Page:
Read The Meaning Out Of The Passage, Not Into It

Solid Biblical interpretation starts with practicing exegesis (reading the meaning “out” of the text), not eisegesis (reading a meaning “into” the text). The reason that the Mormons teach that Psalm 82 teaches that man is a god and the reason that the Prosperity teachers teach that Philippians 4 tells us that we can have and do whatever we want is not because that is the most straightforward interpretation of the text, but because they have already arrived at those doctrines beforehand.

A good crime scene investigator will objectively evaluate all the evidence that they find in order to determine the truth of what has happened. A poor or biased investigator will attempt to interpret the evidence to fit their own preconceived notions. Often, they will ignore, alter, or suppress any evidence that is contrary to what they have already decided to believe. So it is with many who misinterpret the Bible. They attempt to “cherry-pick” verses, ripping them from their context and then twisting them in order for them to fit their own predetermined Theologies. They don’t approach the Bible with the idea of letting it speak God’s Words to them, but rather they approach the Bible and attempt to make it say what they have alreadydecided. We must let the Bible change our beliefs to fit what it says, not change what it says to fit our beliefs.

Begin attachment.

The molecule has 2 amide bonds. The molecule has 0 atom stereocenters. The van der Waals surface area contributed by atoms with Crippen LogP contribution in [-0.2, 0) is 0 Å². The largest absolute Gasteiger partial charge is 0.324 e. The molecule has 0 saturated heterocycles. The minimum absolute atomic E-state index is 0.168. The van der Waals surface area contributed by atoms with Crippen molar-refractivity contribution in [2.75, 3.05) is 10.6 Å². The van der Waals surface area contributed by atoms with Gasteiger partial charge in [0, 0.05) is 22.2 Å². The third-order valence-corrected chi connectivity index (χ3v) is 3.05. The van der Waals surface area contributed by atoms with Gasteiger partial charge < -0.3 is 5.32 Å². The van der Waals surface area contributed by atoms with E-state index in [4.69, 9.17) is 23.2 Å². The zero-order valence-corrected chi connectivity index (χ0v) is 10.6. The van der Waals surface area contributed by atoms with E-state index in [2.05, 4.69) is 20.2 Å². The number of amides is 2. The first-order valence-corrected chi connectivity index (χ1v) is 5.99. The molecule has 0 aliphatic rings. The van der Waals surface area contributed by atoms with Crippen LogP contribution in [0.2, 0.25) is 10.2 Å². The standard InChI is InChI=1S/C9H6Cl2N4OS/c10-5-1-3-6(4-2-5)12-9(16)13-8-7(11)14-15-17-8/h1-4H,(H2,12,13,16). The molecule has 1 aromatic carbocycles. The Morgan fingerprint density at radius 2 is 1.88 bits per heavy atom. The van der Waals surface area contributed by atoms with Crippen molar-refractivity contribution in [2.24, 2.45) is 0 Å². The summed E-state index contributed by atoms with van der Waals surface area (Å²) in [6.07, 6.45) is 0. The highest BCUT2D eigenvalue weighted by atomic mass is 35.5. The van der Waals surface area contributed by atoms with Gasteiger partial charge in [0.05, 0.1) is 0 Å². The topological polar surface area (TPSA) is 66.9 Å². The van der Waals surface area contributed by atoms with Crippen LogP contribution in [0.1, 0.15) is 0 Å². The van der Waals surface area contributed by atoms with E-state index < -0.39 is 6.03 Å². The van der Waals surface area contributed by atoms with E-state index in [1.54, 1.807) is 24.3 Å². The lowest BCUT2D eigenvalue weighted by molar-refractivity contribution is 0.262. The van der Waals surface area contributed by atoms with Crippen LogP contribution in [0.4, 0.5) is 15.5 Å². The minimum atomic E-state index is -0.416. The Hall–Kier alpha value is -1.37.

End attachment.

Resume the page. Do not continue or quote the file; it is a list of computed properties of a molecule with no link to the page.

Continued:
Consider The Setting